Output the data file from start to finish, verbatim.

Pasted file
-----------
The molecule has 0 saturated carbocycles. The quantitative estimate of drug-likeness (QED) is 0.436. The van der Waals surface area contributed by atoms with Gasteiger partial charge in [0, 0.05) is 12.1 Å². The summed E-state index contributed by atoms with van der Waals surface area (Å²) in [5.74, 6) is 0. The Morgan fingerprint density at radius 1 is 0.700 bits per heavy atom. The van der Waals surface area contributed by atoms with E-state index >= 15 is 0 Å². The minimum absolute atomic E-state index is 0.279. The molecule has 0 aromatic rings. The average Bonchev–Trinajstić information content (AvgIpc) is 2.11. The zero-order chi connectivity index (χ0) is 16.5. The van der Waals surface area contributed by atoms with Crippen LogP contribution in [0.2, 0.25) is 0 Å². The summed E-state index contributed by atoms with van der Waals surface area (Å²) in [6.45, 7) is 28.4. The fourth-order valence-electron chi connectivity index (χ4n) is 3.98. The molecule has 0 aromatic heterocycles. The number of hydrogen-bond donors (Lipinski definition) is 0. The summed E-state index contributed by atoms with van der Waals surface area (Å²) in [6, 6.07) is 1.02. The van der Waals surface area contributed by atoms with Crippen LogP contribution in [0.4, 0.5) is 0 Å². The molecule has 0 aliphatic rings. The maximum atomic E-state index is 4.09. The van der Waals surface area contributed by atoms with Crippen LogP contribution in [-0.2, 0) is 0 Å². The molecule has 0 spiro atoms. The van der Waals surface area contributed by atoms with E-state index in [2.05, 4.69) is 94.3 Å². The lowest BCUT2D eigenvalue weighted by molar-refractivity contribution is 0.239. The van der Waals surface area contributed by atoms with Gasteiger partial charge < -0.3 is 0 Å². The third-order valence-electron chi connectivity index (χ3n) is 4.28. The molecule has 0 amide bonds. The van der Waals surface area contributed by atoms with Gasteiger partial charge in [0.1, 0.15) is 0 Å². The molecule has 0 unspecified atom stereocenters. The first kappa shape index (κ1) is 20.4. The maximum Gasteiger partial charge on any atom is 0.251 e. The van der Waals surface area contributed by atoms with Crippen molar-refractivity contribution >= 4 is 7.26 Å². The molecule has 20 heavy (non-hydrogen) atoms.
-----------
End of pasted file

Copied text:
The molecule has 0 saturated carbocycles. The quantitative estimate of drug-likeness (QED) is 0.436. The van der Waals surface area contributed by atoms with Gasteiger partial charge in [0, 0.05) is 12.1 Å². The summed E-state index contributed by atoms with van der Waals surface area (Å²) in [5.74, 6) is 0. The Morgan fingerprint density at radius 1 is 0.700 bits per heavy atom. The van der Waals surface area contributed by atoms with E-state index >= 15 is 0 Å². The minimum absolute atomic E-state index is 0.279. The molecule has 0 aromatic rings. The average Bonchev–Trinajstić information content (AvgIpc) is 2.11. The zero-order chi connectivity index (χ0) is 16.5. The van der Waals surface area contributed by atoms with Crippen LogP contribution in [0.2, 0.25) is 0 Å². The summed E-state index contributed by atoms with van der Waals surface area (Å²) in [6.45, 7) is 28.4. The fourth-order valence-electron chi connectivity index (χ4n) is 3.98. The molecule has 0 aromatic heterocycles. The number of hydrogen-bond donors (Lipinski definition) is 0. The summed E-state index contributed by atoms with van der Waals surface area (Å²) in [6, 6.07) is 1.02. The van der Waals surface area contributed by atoms with Crippen LogP contribution in [0.4, 0.5) is 0 Å². The molecule has 0 aliphatic rings. The maximum atomic E-state index is 4.09. The van der Waals surface area contributed by atoms with Crippen LogP contribution in [-0.2, 0) is 0 Å². The molecule has 0 spiro atoms. The van der Waals surface area contributed by atoms with E-state index in [2.05, 4.69) is 94.3 Å². The lowest BCUT2D eigenvalue weighted by molar-refractivity contribution is 0.239. The van der Waals surface area contributed by atoms with Gasteiger partial charge < -0.3 is 0 Å². The third-order valence-electron chi connectivity index (χ3n) is 4.28. The molecule has 0 amide bonds. The van der Waals surface area contributed by atoms with Gasteiger partial charge in [0.1, 0.15) is 0 Å². The molecule has 0 unspecified atom stereocenters. The first kappa shape index (κ1) is 20.4. The maximum Gasteiger partial charge on any atom is 0.251 e. The van der Waals surface area contributed by atoms with Crippen molar-refractivity contribution >= 4 is 7.26 Å². The molecule has 20 heavy (non-hydrogen) atoms.